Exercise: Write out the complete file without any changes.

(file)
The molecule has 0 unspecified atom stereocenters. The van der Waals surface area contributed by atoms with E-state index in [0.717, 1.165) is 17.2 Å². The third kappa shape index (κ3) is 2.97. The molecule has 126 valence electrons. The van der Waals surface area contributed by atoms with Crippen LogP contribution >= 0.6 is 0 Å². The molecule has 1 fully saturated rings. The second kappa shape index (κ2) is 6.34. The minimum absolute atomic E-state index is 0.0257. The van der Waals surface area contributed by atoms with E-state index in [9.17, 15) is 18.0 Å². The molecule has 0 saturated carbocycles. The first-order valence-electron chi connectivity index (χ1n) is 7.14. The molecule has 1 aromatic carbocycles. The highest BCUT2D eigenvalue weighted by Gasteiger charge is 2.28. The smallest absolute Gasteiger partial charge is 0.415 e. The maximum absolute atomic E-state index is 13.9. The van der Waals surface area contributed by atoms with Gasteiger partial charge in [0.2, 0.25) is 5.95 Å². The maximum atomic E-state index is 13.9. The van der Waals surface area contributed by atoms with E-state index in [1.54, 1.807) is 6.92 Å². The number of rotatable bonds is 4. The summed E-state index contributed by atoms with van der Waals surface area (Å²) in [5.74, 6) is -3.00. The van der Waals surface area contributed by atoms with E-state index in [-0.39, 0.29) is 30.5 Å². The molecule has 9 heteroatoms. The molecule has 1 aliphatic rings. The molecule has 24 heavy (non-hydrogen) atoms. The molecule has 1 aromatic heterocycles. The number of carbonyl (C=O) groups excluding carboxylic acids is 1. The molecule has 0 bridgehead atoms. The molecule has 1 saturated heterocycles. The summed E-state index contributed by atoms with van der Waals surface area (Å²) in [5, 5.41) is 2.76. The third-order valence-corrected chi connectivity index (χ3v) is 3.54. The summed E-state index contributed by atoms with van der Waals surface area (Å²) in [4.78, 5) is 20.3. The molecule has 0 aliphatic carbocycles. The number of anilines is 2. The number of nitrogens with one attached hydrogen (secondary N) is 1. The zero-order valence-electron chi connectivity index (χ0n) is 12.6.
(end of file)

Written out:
The molecule has 0 unspecified atom stereocenters. The van der Waals surface area contributed by atoms with E-state index in [0.717, 1.165) is 17.2 Å². The third kappa shape index (κ3) is 2.97. The molecule has 126 valence electrons. The van der Waals surface area contributed by atoms with Crippen LogP contribution >= 0.6 is 0 Å². The molecule has 1 fully saturated rings. The second kappa shape index (κ2) is 6.34. The minimum absolute atomic E-state index is 0.0257. The van der Waals surface area contributed by atoms with E-state index in [9.17, 15) is 18.0 Å². The molecule has 0 saturated carbocycles. The first-order valence-electron chi connectivity index (χ1n) is 7.14. The molecule has 1 aromatic carbocycles. The highest BCUT2D eigenvalue weighted by Gasteiger charge is 2.28. The smallest absolute Gasteiger partial charge is 0.415 e. The maximum absolute atomic E-state index is 13.9. The van der Waals surface area contributed by atoms with Gasteiger partial charge in [0.2, 0.25) is 5.95 Å². The maximum atomic E-state index is 13.9. The van der Waals surface area contributed by atoms with E-state index in [1.54, 1.807) is 6.92 Å². The number of rotatable bonds is 4. The summed E-state index contributed by atoms with van der Waals surface area (Å²) in [5.74, 6) is -3.00. The van der Waals surface area contributed by atoms with E-state index in [-0.39, 0.29) is 30.5 Å². The molecule has 9 heteroatoms. The molecule has 1 aliphatic rings. The molecule has 24 heavy (non-hydrogen) atoms. The molecule has 1 aromatic heterocycles. The number of carbonyl (C=O) groups excluding carboxylic acids is 1. The molecule has 0 bridgehead atoms. The molecule has 1 saturated heterocycles. The summed E-state index contributed by atoms with van der Waals surface area (Å²) in [5, 5.41) is 2.76. The third-order valence-corrected chi connectivity index (χ3v) is 3.54. The summed E-state index contributed by atoms with van der Waals surface area (Å²) in [4.78, 5) is 20.3. The molecule has 0 aliphatic carbocycles. The number of anilines is 2. The number of nitrogens with one attached hydrogen (secondary N) is 1. The zero-order valence-electron chi connectivity index (χ0n) is 12.6.